When? Wednesday February 3rd, 5.30 pm to 7.30 pm
Refreshments at 5.30 pm, talk begins at 6 pm
Where? Seminar Room 1, Sherrington Building, The University of Liverpool, Ashton Street, L69 3GE
Impregnating mosquito nets with insecticide helps reduce the number of child deaths from malaria, and we know this through synthesising reliable studies testing this. Deworming children, however, is widely promoted as being effective, yet our research shows the claimed benefits have been over-egged. One finding of our work over 20 years as part of Cochrane systematically appraising studies is we discover that researchers sometimes systematically perverted the science available to the public. Drawing on development policies for children in developing countries, we examine the tweaks and spins on scientific evidence that sometimes blows policy off course. We explore how considering the reward system in science can create perverse incentives, and this environment means academics sometimes behave in ways that challenge scientific integrity and honesty.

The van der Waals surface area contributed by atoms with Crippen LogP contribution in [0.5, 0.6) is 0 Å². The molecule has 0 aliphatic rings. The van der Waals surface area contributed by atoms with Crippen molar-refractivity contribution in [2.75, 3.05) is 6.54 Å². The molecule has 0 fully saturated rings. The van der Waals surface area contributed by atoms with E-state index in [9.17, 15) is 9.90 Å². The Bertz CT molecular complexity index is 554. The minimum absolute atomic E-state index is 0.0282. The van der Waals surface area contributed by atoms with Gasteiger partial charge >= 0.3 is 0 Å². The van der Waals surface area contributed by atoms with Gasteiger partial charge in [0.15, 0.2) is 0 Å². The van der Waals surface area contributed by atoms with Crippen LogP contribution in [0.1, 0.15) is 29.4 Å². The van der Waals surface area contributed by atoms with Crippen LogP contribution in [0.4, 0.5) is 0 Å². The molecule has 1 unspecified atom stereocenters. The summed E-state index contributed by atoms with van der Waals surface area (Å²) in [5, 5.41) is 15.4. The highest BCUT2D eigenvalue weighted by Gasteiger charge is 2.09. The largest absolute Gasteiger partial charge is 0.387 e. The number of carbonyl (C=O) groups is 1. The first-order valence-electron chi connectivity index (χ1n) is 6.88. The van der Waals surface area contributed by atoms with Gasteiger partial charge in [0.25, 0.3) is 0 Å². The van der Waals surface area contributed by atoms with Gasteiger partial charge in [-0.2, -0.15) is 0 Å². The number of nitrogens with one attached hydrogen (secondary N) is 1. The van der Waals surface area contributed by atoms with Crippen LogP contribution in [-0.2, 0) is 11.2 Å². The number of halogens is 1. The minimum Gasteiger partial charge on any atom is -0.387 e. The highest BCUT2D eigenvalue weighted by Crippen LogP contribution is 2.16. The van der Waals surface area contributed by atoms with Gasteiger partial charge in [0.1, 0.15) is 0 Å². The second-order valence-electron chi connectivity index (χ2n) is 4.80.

Professor Paul Garner is responsible for the Centre for Evidence Synthesis in Global Health at the Liverpool School of Tropical Medicine (LSTM). He was part of the original team that set up the Cochrane Collaboration, and currently coordinates the Cochrane Infectious Diseases Group jointly with his colleague David Sinclair. They lead a network of over 300 people synthesizing research to inform global, regional and national policies in tropical infections and conditions relevant to low- and middleincome countries, and work closely with the World Health Organization and several countries in guideline development.